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Are security estates a negative economic indicator?

Overseas visitors are often surprised by the high prevalence of gated communities and secure estates in South African metropolis. 

These 'enclaves' have become increasingly popular over the past two decades and John Loos, FNB Household and Property Sector Strategist, believes that the "property market's performance and design not only reflects economic policy and performance, but can also influence it. The way we live and work, and therefore the way that property is designed, can also be very useful in measuring economic policy success". 

"We know that the layout of residential property is a key contributor to income wealth and inequality - just take the township areas as an example; these areas were purposely settled far from centres of commerce during the Apartheid era, and residents of these regions are still excluded from business hubs, affluent residential suburb and better schooling and medical services", explains Bruce Swain, MD of Leapfrog Property Group.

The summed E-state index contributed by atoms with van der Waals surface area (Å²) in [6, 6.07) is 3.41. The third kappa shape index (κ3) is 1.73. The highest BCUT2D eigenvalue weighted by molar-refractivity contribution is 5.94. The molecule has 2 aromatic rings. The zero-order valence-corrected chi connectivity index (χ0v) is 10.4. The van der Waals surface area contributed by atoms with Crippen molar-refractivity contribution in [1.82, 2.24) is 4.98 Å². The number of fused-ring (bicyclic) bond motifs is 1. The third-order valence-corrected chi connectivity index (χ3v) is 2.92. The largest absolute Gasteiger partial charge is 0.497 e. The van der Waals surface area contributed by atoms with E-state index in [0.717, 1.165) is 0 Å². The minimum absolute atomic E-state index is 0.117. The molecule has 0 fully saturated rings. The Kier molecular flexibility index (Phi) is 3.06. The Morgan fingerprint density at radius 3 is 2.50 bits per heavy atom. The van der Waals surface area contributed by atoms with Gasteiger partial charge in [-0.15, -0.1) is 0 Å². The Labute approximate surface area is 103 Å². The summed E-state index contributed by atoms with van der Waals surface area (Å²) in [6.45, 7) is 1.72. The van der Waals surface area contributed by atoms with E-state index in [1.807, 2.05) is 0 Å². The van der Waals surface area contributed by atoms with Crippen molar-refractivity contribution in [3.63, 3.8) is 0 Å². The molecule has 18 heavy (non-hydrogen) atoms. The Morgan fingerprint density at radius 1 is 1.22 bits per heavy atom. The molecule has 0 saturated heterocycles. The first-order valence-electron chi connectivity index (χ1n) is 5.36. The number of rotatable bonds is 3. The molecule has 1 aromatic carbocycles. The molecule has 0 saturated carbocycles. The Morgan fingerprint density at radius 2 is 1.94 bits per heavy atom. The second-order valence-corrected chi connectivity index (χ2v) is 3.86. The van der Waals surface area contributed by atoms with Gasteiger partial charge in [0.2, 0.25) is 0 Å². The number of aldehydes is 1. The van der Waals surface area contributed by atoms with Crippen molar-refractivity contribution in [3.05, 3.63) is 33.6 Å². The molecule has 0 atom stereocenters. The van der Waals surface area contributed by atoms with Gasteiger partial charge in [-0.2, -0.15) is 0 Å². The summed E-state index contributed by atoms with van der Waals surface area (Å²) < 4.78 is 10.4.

According to Loos these enclaves have popped up as a result of 'crime and grime' due to an insufficient level of local government cleaning and maintenance services and relatively low investment in public infrastructure. "While the creation of these areas are understandable they nevertheless serve to restrict access and are a strong indicator of the success, or lack thereof, of the current economic policy as determined by Government", says Swain.
The popularity of gated communities increases

"The 3rd Quarter FNB Estate Agent Survey indicated that around 12% of total home sellers are selling in order to re-locate for safety and security reasons. It's entirely understandable, but over time that becomes a very significant number of people", Loos points out. Both he and Swain are of the opinion that the popularity of these secure enclaves are a strong indicator that the current economic policies are not successful - more and more people strive to live in these areas to escape the crime and grime that's become increasingly prevalent in many communities around South Africa due to mismanagement and lacklustre service provision.

Swain believes that "An indicator of effective economic policy would in fact be the decrease of these gated communities as it would point to better service delivery and improved crime prevention".


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